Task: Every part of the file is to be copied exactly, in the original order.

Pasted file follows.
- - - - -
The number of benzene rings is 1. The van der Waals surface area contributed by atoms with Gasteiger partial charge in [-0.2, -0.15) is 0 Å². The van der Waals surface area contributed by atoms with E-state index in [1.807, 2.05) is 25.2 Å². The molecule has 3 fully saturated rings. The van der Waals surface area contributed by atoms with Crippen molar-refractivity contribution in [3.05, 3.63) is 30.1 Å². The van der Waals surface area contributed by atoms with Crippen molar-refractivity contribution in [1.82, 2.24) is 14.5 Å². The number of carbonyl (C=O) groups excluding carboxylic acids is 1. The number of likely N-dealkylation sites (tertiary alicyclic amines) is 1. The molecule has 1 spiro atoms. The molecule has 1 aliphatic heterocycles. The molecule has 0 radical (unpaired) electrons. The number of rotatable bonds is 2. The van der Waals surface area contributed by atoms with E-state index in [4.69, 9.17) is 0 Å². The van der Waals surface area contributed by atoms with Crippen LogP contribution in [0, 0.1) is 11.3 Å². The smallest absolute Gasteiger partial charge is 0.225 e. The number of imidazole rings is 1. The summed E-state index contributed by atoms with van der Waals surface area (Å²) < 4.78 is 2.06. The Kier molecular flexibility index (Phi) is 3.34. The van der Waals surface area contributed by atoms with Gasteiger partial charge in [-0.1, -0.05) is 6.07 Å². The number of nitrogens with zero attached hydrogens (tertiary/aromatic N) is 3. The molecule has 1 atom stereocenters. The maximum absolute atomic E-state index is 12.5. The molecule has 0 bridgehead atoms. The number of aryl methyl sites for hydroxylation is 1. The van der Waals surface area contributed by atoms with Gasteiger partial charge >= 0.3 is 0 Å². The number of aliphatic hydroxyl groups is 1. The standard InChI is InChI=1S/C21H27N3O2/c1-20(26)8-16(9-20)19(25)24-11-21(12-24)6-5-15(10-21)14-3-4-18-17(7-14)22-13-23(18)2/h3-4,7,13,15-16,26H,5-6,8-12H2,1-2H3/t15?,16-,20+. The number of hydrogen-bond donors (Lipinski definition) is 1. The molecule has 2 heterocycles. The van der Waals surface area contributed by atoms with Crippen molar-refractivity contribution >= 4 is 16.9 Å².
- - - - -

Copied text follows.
The number of benzene rings is 1. The van der Waals surface area contributed by atoms with Gasteiger partial charge in [-0.2, -0.15) is 0 Å². The van der Waals surface area contributed by atoms with E-state index in [1.807, 2.05) is 25.2 Å². The molecule has 3 fully saturated rings. The van der Waals surface area contributed by atoms with Crippen molar-refractivity contribution in [3.05, 3.63) is 30.1 Å². The van der Waals surface area contributed by atoms with Crippen molar-refractivity contribution in [1.82, 2.24) is 14.5 Å². The number of carbonyl (C=O) groups excluding carboxylic acids is 1. The number of likely N-dealkylation sites (tertiary alicyclic amines) is 1. The molecule has 1 spiro atoms. The molecule has 1 aliphatic heterocycles. The molecule has 0 radical (unpaired) electrons. The number of rotatable bonds is 2. The van der Waals surface area contributed by atoms with E-state index in [4.69, 9.17) is 0 Å². The van der Waals surface area contributed by atoms with Crippen LogP contribution in [0, 0.1) is 11.3 Å². The smallest absolute Gasteiger partial charge is 0.225 e. The number of imidazole rings is 1. The summed E-state index contributed by atoms with van der Waals surface area (Å²) < 4.78 is 2.06. The Kier molecular flexibility index (Phi) is 3.34. The van der Waals surface area contributed by atoms with Gasteiger partial charge in [-0.1, -0.05) is 6.07 Å². The number of nitrogens with zero attached hydrogens (tertiary/aromatic N) is 3. The molecule has 1 atom stereocenters. The maximum absolute atomic E-state index is 12.5. The molecule has 0 bridgehead atoms. The number of aryl methyl sites for hydroxylation is 1. The van der Waals surface area contributed by atoms with Gasteiger partial charge >= 0.3 is 0 Å². The number of aliphatic hydroxyl groups is 1. The standard InChI is InChI=1S/C21H27N3O2/c1-20(26)8-16(9-20)19(25)24-11-21(12-24)6-5-15(10-21)14-3-4-18-17(7-14)22-13-23(18)2/h3-4,7,13,15-16,26H,5-6,8-12H2,1-2H3/t15?,16-,20+. The number of hydrogen-bond donors (Lipinski definition) is 1. The molecule has 2 heterocycles. The van der Waals surface area contributed by atoms with Crippen molar-refractivity contribution >= 4 is 16.9 Å².